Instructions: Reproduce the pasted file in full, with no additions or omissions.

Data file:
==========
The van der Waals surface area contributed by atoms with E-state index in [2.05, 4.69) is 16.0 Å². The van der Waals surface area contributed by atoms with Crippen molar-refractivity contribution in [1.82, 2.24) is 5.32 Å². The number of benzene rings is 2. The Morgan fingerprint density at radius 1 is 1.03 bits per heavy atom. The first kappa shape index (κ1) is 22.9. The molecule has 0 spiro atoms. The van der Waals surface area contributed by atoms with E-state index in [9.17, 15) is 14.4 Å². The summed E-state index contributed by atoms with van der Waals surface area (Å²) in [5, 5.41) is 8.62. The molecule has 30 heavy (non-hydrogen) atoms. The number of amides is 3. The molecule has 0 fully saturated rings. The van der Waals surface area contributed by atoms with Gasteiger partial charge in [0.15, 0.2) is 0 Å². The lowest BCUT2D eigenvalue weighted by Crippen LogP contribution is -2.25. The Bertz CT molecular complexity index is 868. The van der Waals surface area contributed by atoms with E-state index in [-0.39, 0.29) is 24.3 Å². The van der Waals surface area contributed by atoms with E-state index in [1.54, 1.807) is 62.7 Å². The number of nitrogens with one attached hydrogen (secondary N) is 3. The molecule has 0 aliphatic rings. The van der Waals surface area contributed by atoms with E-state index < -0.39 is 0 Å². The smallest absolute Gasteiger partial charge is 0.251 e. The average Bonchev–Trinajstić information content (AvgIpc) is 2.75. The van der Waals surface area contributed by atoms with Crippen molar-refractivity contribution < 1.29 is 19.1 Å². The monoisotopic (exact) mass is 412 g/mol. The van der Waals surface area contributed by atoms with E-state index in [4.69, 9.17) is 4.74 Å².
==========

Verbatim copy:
The van der Waals surface area contributed by atoms with E-state index in [2.05, 4.69) is 16.0 Å². The van der Waals surface area contributed by atoms with Crippen molar-refractivity contribution in [1.82, 2.24) is 5.32 Å². The number of benzene rings is 2. The Morgan fingerprint density at radius 1 is 1.03 bits per heavy atom. The first kappa shape index (κ1) is 22.9. The molecule has 0 spiro atoms. The van der Waals surface area contributed by atoms with E-state index in [9.17, 15) is 14.4 Å². The summed E-state index contributed by atoms with van der Waals surface area (Å²) in [5, 5.41) is 8.62. The molecule has 30 heavy (non-hydrogen) atoms. The number of amides is 3. The molecule has 0 fully saturated rings. The van der Waals surface area contributed by atoms with Gasteiger partial charge in [0.15, 0.2) is 0 Å². The lowest BCUT2D eigenvalue weighted by Crippen LogP contribution is -2.25. The Bertz CT molecular complexity index is 868. The van der Waals surface area contributed by atoms with E-state index in [-0.39, 0.29) is 24.3 Å². The van der Waals surface area contributed by atoms with E-state index in [1.54, 1.807) is 62.7 Å². The number of nitrogens with one attached hydrogen (secondary N) is 3. The molecule has 0 aliphatic rings. The van der Waals surface area contributed by atoms with E-state index < -0.39 is 0 Å². The smallest absolute Gasteiger partial charge is 0.251 e. The average Bonchev–Trinajstić information content (AvgIpc) is 2.75. The van der Waals surface area contributed by atoms with Crippen molar-refractivity contribution < 1.29 is 19.1 Å². The monoisotopic (exact) mass is 412 g/mol. The van der Waals surface area contributed by atoms with E-state index in [4.69, 9.17) is 4.74 Å².